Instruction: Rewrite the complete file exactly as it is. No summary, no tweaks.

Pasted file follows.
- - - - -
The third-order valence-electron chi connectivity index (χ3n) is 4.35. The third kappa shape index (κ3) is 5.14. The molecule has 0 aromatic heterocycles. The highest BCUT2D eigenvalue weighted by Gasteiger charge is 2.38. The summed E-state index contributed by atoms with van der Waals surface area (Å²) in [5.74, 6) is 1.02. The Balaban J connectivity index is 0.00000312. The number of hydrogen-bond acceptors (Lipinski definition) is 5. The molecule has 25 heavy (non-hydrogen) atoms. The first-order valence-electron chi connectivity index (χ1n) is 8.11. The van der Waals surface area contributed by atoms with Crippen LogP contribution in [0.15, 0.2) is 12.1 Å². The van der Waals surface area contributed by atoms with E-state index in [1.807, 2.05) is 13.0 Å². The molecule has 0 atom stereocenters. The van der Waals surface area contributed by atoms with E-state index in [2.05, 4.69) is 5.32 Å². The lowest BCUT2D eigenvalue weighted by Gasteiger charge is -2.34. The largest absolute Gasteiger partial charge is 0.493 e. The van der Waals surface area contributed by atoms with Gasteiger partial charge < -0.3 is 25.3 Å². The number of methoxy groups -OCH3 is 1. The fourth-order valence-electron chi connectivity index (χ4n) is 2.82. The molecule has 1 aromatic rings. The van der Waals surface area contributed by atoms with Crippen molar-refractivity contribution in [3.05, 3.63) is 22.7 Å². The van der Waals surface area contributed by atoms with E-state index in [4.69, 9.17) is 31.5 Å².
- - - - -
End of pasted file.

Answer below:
The third-order valence-electron chi connectivity index (χ3n) is 4.35. The third kappa shape index (κ3) is 5.14. The molecule has 0 aromatic heterocycles. The highest BCUT2D eigenvalue weighted by Gasteiger charge is 2.38. The summed E-state index contributed by atoms with van der Waals surface area (Å²) in [5.74, 6) is 1.02. The Balaban J connectivity index is 0.00000312. The number of hydrogen-bond acceptors (Lipinski definition) is 5. The molecule has 25 heavy (non-hydrogen) atoms. The first-order valence-electron chi connectivity index (χ1n) is 8.11. The van der Waals surface area contributed by atoms with Crippen LogP contribution in [0.15, 0.2) is 12.1 Å². The van der Waals surface area contributed by atoms with E-state index in [1.807, 2.05) is 13.0 Å². The molecule has 0 atom stereocenters. The van der Waals surface area contributed by atoms with E-state index in [2.05, 4.69) is 5.32 Å². The lowest BCUT2D eigenvalue weighted by Gasteiger charge is -2.34. The largest absolute Gasteiger partial charge is 0.493 e. The van der Waals surface area contributed by atoms with Gasteiger partial charge < -0.3 is 25.3 Å². The number of methoxy groups -OCH3 is 1. The fourth-order valence-electron chi connectivity index (χ4n) is 2.82. The molecule has 1 aromatic rings. The van der Waals surface area contributed by atoms with Crippen molar-refractivity contribution in [3.05, 3.63) is 22.7 Å². The van der Waals surface area contributed by atoms with E-state index in [4.69, 9.17) is 31.5 Å².